Death Wish III

AMC is running a Death Wish marathon this week and the other night I caught Death Wish III, my personal favorite from the series. In comparison to Michael Winner’s 1974 original, Death Wish III is a piece of crap. If you’re looking for a bad ‘80s action film, Death Wish III is probably the best of the bunch. What other film contains a street gang with reverse mohawks?  Yes, reverse mohawks – the middle of their heads is shaved, decorated with a red stripe and two black lines and resembling a cheap cross. It’s a film where the protagonist is a senior citizen, but is capable of killing dozens of people. It also uses the silly music from the second Death Wish film by Led Zeppelin’s Jimmy Page.

The plot is inane but quickly summarized: Charles Bronson reprises his role as Paul Kersey, a NYC architect turned vigilante following a vicious rape/murder by of his wife and daughter by Jeff Goldblum’s gang in the first film. The second film takes place in Los Angeles and the third film starts with Kersey returning to New York to visit an old Korean War buddy. Upon his arrival Kersey finds his friend killed by street goons, awakening his vigilante tendencies. With the help of a detective who constantly calls everybody “dude,” Kersey uses mail-order weapons to start all out war. Plus, there’s a great part where Bronson shoots somebody with a missile launcher at close proximity and walks away.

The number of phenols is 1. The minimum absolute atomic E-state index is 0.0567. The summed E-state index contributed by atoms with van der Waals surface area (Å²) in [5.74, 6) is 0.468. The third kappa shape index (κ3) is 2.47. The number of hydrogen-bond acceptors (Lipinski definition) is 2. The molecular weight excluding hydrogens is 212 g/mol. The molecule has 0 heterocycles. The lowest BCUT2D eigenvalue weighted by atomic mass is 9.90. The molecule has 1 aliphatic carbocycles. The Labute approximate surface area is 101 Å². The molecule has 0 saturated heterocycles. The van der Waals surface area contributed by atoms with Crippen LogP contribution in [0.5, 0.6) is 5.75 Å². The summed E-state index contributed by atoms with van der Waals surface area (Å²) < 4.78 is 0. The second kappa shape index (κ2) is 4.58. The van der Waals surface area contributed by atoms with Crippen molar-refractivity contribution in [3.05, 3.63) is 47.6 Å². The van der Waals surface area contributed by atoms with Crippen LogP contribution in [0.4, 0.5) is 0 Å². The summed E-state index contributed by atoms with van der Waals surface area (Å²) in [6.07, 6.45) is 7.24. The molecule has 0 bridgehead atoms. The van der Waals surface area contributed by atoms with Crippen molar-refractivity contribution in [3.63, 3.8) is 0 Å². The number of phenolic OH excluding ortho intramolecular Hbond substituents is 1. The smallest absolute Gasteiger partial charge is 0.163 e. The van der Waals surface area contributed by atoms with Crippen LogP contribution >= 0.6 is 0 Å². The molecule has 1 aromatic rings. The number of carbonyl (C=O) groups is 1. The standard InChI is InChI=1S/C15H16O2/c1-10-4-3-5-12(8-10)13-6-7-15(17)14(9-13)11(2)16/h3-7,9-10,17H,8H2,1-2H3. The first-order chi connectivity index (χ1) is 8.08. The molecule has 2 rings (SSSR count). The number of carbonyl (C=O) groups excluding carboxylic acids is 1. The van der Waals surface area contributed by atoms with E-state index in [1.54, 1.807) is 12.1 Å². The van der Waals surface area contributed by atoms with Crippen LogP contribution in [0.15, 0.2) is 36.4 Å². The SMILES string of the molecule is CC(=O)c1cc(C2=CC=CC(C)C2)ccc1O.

Michael Winner, the director of the first two Death Wish films, returns again for a third attempt at the franchise; a decision that was probably ill advised. Winner directed The Big Sleep and The Mechanic, which are two excellent films, yet his career took a nosedive after Death Wish III – which is quite understandable. I don’t want these comments leading to assumptions that I don’t like Death Wish III, but I can’t call it a spectacular contribution to cinematic history. It’s a B-movie, plain and simple. I enjoy this film because it’s so awful, because it’s an example of what happens when profits and Reagan-era ideals interfere with a great film. What made the original Death Wish so good was its grittiness. I don’t necessarily agree with the politics of Kersey – a man who takes matters into his own hands, leading to a body count – but the original Death Wish is a prime example of conservatism gone awry. It’s understandable that somebody who’s experienced the loss of his wife and the rape of his daughter would want to take the law into his own hands when conventional justice fails. Yet, I’ve always believed the setbacks of our system are sometimes necessary in order to preserve something bigger. Then again, brute force does have its positives, even if it’s only a sense of satisfaction. Ultimately, Paul Kersey is a deranged man, just as dangerous as the criminals he kills. I think this is the duality of his character: he is likeable because he is wounded and lashes out, yet his actions, even in the name of justice, are just as misguided as any criminal. In essence, Kersey is also a criminal.